In Karen Bass's The Hill,When the private plane Jared insisted on riding crashes, he is rescued by Kyle, a Cree boy who ought to be wearing a cape, given the circumstances. Jared is an unlikable spoiled rich kid flying from unlikable parent A to unlikable parent B. Jared is a city boy, completely unfamiliar with nature. Luckily for them both, Kyle is his polar opposite. Jared's refusal to listen to Kyle's advice forces them to climb the hill, a place forbidden by Kyle's Kokum (grandmother) and cross into the terrifying territory of legend, where they are stalked by the relentless Wihtiko, a virulently carnivorous creature out of the Cree spirit world.
All I can say is that this story works on many levels, and even if it is speculative fiction, has a ring of truth. Jared's journey occurs because he is forced out of his insular rich kid kingdom to a strange wild place where he must confront evil. He must rise to the challenge. If he gives in, he and Kyle will both die. We share his experience as he pushes past his boundaries, and struggles to survive.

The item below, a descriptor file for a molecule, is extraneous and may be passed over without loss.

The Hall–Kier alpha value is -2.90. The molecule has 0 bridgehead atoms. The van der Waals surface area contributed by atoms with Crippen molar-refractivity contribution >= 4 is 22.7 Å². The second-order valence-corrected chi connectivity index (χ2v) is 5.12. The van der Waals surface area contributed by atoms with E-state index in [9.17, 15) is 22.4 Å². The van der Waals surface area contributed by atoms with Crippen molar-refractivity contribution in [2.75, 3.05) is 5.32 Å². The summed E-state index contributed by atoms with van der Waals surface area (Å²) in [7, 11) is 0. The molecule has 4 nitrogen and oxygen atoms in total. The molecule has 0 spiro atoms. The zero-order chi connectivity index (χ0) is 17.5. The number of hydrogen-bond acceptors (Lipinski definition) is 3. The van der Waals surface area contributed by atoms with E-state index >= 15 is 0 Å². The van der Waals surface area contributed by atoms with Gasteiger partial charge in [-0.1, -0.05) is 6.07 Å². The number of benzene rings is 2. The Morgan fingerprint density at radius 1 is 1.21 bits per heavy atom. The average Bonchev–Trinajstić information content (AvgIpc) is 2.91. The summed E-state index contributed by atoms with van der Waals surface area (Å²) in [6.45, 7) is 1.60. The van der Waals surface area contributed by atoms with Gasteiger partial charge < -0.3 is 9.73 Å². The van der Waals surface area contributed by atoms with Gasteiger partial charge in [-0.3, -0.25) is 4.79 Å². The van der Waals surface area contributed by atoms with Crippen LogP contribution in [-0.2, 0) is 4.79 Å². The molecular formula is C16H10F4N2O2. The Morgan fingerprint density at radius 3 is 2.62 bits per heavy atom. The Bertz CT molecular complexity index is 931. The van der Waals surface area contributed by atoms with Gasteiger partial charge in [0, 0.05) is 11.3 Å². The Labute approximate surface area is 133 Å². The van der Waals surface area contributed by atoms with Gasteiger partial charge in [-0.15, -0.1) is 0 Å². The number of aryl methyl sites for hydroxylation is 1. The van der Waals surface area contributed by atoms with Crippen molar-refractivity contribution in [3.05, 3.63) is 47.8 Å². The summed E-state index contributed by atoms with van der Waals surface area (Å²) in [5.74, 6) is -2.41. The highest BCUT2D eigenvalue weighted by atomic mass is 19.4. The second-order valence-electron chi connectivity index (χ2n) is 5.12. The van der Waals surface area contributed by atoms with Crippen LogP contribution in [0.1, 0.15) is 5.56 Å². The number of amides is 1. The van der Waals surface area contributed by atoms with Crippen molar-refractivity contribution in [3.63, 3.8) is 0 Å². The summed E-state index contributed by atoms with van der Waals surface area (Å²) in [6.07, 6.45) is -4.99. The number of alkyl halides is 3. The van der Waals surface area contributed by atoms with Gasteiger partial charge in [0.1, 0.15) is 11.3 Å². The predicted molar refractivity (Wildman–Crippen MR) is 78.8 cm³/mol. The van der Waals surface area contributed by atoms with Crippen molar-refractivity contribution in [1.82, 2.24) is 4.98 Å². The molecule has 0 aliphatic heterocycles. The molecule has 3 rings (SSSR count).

I especially like how Karen Bass captures the voice and personalities of two boys who are polar opposites. Not only does the story show how they come together, it also shows how, in many ways, the boys are not as dissimilar as they believe. Jared has both of his parents, though he is essentially so apart from them he might as well be an orphan; and while Kyle has only his grandparents, he is so deeply steeped in his culture, he knows his place in the universe in a way few people do. The setting is rustic; the boys' relationship is dynamic; and the monstrosity hunting them is quite as terrifying as any creature out of a horror movie. Gripping story.